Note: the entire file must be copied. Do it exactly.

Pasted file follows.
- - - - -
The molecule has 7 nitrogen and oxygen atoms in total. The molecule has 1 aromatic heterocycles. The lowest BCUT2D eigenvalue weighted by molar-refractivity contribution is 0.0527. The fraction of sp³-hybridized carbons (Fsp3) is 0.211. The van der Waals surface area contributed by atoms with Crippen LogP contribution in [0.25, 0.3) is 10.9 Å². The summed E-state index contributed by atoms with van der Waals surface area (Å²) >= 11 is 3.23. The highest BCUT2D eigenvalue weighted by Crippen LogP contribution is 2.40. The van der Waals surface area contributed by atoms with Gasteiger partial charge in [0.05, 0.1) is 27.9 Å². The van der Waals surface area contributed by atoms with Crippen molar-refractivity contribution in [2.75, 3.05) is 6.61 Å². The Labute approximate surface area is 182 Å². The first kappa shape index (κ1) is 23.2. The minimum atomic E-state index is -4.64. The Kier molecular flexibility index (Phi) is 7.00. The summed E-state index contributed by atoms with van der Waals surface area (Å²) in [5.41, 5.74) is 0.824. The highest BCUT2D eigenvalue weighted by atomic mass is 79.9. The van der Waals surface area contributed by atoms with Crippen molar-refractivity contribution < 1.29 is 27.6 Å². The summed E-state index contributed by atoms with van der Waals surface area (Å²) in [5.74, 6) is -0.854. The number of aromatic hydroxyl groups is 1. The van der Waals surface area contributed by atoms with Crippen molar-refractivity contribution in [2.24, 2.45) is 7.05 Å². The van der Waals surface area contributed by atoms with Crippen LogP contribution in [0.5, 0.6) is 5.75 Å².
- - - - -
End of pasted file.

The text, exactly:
The molecule has 7 nitrogen and oxygen atoms in total. The molecule has 1 aromatic heterocycles. The lowest BCUT2D eigenvalue weighted by molar-refractivity contribution is 0.0527. The fraction of sp³-hybridized carbons (Fsp3) is 0.211. The van der Waals surface area contributed by atoms with Crippen LogP contribution in [0.25, 0.3) is 10.9 Å². The summed E-state index contributed by atoms with van der Waals surface area (Å²) >= 11 is 3.23. The highest BCUT2D eigenvalue weighted by Crippen LogP contribution is 2.40. The van der Waals surface area contributed by atoms with Gasteiger partial charge in [0.05, 0.1) is 27.9 Å². The van der Waals surface area contributed by atoms with Crippen molar-refractivity contribution in [2.75, 3.05) is 6.61 Å². The Labute approximate surface area is 182 Å². The first kappa shape index (κ1) is 23.2. The minimum atomic E-state index is -4.64. The Kier molecular flexibility index (Phi) is 7.00. The summed E-state index contributed by atoms with van der Waals surface area (Å²) in [5.41, 5.74) is 0.824. The highest BCUT2D eigenvalue weighted by atomic mass is 79.9. The van der Waals surface area contributed by atoms with Crippen molar-refractivity contribution < 1.29 is 27.6 Å². The summed E-state index contributed by atoms with van der Waals surface area (Å²) in [5.74, 6) is -0.854. The number of aromatic hydroxyl groups is 1. The van der Waals surface area contributed by atoms with Crippen molar-refractivity contribution in [2.24, 2.45) is 7.05 Å². The van der Waals surface area contributed by atoms with Crippen LogP contribution in [0.5, 0.6) is 5.75 Å².